Amaravati will not become the capital of Andhra Pradesh as per a High Court judgment until six months have passed.

The Andhra Pradesh High Court’s March judgment requiring the state government to transform Amaravati into the capital city within six months has been delayed by the Supreme Court. The KM Joseph and BV Nagarathna judicial bench ruled that courts could not serve as chief engineers and town planners. The supreme court determined that the high court’s directives violated the “separation of powers” principle.

The YS Jagan Mohan Reddy government’s case was being heard by the bench. The court declared that it would review the relevant legal issues on January 31. Is there no separation of powers in the state of Andhra Pradesh, as the bench questioned? How can the high court start behaving like an executive? The Supreme Court asked in a March 3 ruling that the government “build and develop the capital city and capital region of Amaravati within a period of six months.”

The Andhra Pradesh Capital Region Development Authority and the state government were further ordered by the high court to complete infrastructure development in the Amaravati capital city and region, including the provision of basic amenities like roads, drinking water, drainage, and electricity, within a month.

In September, the state government filed a petition with the Supreme Court challenging the ruling of the high court that had halted its ambitious three-capital plan for the state. The state stated thus in its appeal, which was submitted through attorney Mahfooz A. Nazki: “To hold that the state does not have the ability to decide on its capital is violative of the essential framework of the Constitution.” and the judicial capital in Kurnool—the state government demonstrated its dedication to decentralizing power. It emphasized that it had the authority to restructure its capital.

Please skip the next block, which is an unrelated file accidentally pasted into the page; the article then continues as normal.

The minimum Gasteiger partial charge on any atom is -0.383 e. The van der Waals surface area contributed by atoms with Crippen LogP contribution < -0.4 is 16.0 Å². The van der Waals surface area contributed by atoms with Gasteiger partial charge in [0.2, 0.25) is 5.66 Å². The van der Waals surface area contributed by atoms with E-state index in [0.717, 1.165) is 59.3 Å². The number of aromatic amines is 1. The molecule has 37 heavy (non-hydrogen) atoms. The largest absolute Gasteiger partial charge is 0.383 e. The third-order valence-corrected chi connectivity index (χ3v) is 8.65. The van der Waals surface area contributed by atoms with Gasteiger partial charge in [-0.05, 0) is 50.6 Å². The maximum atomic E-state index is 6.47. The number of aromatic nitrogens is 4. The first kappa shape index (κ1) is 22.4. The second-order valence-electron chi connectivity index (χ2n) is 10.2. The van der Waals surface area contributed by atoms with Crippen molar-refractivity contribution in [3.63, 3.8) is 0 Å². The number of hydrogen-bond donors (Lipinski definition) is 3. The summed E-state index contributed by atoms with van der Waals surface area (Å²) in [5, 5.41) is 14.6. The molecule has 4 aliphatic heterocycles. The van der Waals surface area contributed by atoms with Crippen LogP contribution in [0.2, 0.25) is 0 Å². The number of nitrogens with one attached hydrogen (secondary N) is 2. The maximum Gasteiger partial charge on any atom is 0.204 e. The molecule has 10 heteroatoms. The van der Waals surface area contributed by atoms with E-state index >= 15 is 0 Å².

The high court declared that Amaravati will serve as the common capital for the state’s three civic pillars—the legislature, executive branch, and judiciary—in its lengthy, 307-page judgment from March 3. The landowners who had given up their agricultural land in the Land Pooling Scheme for the construction of the capital city and the capital region thereafter filed a flurry of petitions.

Landowners who filed the petition opposed the state’s plans to replace Amaravati as the state capital by opposing the Andhra Pradesh Capital Region Development Authority Repeal Act of 2020 and the Andhra Pradesh Decentralization and Inclusive Development of All Regions Act of 2020 before the High Court. While the hearing was taking place, the state repealed this law, and the high court was notified of this. The state claimed that after withdrawing, the HC was unable to continue.

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